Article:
La Tagliatella is a faithful rendition of an Italian-themed tourist restaurant. It has enough seating to host the mall-walking masses, clichés all over the walls and a wide selection of slightly overpriced, slightly nefarious pizza and pasta.
Set in Hongkou’s recently opened Ruifeng Plaza, La Tagliatelle’s cavernous dining room is centered by a large pizza oven and chefs turning sheets of fresh pasta. Every other surface is entirely covered with an overload of wood panels, mirrors, lamps, pictures, pasta related slogans and general Italian chintz.
The menu is an overload too. There are a dozen types of pasta and another eight of ravioli. Each can be combined with any of 15-plus sauces in seemingly limitless combinations from RMB78 to RMB108. We took a moment to do the math while tucking into a ‘Torre Pisa’ stack of aubergine, tomato and buffalo mozzarella (RMB68). With frozen-in-the-centre cheese and limp tomato, we wished we had stayed focused.
We paired gorgonzola and pear ravioli with a creamy tomato and pine nut pesto rossa (RMB108). The result was a battle of flavors with well-stuffed triangles in a complex sauce. It worked quite well though became ultimately heavy given the large portion.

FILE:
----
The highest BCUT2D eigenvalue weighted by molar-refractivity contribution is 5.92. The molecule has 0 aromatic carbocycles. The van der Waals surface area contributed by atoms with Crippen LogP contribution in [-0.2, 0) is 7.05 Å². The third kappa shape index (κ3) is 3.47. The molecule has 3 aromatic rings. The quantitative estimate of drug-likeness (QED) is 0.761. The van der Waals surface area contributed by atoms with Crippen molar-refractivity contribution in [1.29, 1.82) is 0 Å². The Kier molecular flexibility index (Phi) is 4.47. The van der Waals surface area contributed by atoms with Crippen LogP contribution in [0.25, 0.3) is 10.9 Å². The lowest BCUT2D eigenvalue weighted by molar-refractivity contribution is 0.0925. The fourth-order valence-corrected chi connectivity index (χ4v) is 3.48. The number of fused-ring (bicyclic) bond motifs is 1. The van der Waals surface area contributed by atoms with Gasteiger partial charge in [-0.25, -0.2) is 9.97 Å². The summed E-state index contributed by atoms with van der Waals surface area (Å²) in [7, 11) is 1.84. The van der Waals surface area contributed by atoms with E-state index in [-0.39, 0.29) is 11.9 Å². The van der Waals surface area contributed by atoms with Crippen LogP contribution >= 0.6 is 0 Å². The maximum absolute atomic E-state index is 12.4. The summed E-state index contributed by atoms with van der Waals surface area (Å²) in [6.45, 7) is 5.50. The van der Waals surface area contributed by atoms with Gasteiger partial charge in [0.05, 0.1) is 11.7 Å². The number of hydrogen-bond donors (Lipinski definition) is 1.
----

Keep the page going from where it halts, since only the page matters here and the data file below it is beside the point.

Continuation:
Pizzas are more straightforward on the senses but that doesn’t help. An almost scandalous prosciutto pizza (RMB78, pictured above) comes not with prosciutto but circles of cheap boiled ham. Bases are thin and crisp enough, but at this price they come nowhere close to the quality of Bella Mia’s. Avoid the domed Toscana calzone (RMB88), a cake-like experience of soggy dough, bland ham and tomato contents and overly sweet balsamic glaze.
If this were a second or third tier city, we’d be here every week and probably bring relatives too. But we’re in Shanghai, where the bar is set much higher.